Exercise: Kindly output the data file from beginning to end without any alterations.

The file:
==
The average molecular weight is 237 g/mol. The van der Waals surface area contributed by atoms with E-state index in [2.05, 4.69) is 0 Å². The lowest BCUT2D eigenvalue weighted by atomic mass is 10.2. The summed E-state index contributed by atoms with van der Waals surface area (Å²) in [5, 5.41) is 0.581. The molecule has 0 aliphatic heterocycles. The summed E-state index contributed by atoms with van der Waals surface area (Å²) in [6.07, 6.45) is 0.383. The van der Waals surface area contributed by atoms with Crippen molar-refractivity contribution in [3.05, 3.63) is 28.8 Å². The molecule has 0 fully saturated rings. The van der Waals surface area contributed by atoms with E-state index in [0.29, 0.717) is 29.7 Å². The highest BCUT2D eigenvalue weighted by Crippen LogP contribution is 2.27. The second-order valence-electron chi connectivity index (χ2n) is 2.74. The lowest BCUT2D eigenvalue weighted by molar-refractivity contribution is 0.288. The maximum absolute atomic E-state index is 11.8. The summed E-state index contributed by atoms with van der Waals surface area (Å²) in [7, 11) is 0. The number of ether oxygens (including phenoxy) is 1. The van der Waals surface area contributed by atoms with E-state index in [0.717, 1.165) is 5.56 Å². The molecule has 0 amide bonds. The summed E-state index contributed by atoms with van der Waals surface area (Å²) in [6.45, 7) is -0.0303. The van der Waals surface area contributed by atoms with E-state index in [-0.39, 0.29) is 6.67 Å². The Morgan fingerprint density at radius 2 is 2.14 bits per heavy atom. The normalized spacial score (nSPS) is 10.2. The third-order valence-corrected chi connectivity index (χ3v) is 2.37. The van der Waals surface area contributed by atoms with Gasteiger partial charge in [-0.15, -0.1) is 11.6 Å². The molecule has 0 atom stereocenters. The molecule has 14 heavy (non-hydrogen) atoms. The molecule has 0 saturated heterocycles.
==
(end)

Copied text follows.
The average molecular weight is 237 g/mol. The van der Waals surface area contributed by atoms with E-state index in [2.05, 4.69) is 0 Å². The lowest BCUT2D eigenvalue weighted by atomic mass is 10.2. The summed E-state index contributed by atoms with van der Waals surface area (Å²) in [5, 5.41) is 0.581. The molecule has 0 aliphatic heterocycles. The summed E-state index contributed by atoms with van der Waals surface area (Å²) in [6.07, 6.45) is 0.383. The van der Waals surface area contributed by atoms with Crippen molar-refractivity contribution in [3.05, 3.63) is 28.8 Å². The molecule has 0 fully saturated rings. The van der Waals surface area contributed by atoms with E-state index in [0.29, 0.717) is 29.7 Å². The highest BCUT2D eigenvalue weighted by Crippen LogP contribution is 2.27. The second-order valence-electron chi connectivity index (χ2n) is 2.74. The lowest BCUT2D eigenvalue weighted by molar-refractivity contribution is 0.288. The maximum absolute atomic E-state index is 11.8. The summed E-state index contributed by atoms with van der Waals surface area (Å²) in [7, 11) is 0. The number of ether oxygens (including phenoxy) is 1. The van der Waals surface area contributed by atoms with E-state index in [0.717, 1.165) is 5.56 Å². The molecule has 0 amide bonds. The summed E-state index contributed by atoms with van der Waals surface area (Å²) in [6.45, 7) is -0.0303. The van der Waals surface area contributed by atoms with E-state index in [-0.39, 0.29) is 6.67 Å². The Morgan fingerprint density at radius 2 is 2.14 bits per heavy atom. The normalized spacial score (nSPS) is 10.2. The third-order valence-corrected chi connectivity index (χ3v) is 2.37. The van der Waals surface area contributed by atoms with Gasteiger partial charge in [-0.15, -0.1) is 11.6 Å². The molecule has 0 atom stereocenters. The molecule has 14 heavy (non-hydrogen) atoms. The molecule has 0 saturated heterocycles.